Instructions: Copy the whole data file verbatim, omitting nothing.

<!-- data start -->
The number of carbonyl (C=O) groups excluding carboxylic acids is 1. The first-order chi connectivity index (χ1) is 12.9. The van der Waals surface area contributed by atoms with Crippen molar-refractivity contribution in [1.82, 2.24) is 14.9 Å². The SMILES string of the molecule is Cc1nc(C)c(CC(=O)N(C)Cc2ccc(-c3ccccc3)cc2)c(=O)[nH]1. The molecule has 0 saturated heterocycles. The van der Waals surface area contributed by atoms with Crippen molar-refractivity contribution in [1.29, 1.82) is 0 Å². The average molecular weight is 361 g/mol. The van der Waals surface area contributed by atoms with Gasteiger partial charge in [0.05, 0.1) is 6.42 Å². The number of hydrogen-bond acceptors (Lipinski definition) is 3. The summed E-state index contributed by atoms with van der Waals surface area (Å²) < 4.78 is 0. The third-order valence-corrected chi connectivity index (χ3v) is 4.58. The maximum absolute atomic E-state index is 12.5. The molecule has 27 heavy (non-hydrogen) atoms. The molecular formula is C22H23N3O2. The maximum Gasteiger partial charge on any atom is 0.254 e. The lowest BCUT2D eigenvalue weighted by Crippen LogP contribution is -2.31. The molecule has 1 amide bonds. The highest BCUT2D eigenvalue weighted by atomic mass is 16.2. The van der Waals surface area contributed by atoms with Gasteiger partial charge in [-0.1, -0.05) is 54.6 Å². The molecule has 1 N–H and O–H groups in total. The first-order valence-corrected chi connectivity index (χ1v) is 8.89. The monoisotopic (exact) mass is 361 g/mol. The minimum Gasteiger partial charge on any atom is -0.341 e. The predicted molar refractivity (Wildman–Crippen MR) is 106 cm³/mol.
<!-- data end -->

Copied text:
The number of carbonyl (C=O) groups excluding carboxylic acids is 1. The first-order chi connectivity index (χ1) is 12.9. The van der Waals surface area contributed by atoms with Crippen molar-refractivity contribution in [1.82, 2.24) is 14.9 Å². The SMILES string of the molecule is Cc1nc(C)c(CC(=O)N(C)Cc2ccc(-c3ccccc3)cc2)c(=O)[nH]1. The molecule has 0 saturated heterocycles. The van der Waals surface area contributed by atoms with Crippen molar-refractivity contribution in [1.29, 1.82) is 0 Å². The average molecular weight is 361 g/mol. The van der Waals surface area contributed by atoms with Gasteiger partial charge in [0.05, 0.1) is 6.42 Å². The number of hydrogen-bond acceptors (Lipinski definition) is 3. The summed E-state index contributed by atoms with van der Waals surface area (Å²) < 4.78 is 0. The third-order valence-corrected chi connectivity index (χ3v) is 4.58. The maximum absolute atomic E-state index is 12.5. The molecule has 27 heavy (non-hydrogen) atoms. The molecular formula is C22H23N3O2. The maximum Gasteiger partial charge on any atom is 0.254 e. The lowest BCUT2D eigenvalue weighted by Crippen LogP contribution is -2.31. The molecule has 1 amide bonds. The highest BCUT2D eigenvalue weighted by atomic mass is 16.2. The van der Waals surface area contributed by atoms with Gasteiger partial charge in [-0.1, -0.05) is 54.6 Å². The molecule has 1 N–H and O–H groups in total. The first-order valence-corrected chi connectivity index (χ1v) is 8.89. The monoisotopic (exact) mass is 361 g/mol. The minimum Gasteiger partial charge on any atom is -0.341 e. The predicted molar refractivity (Wildman–Crippen MR) is 106 cm³/mol.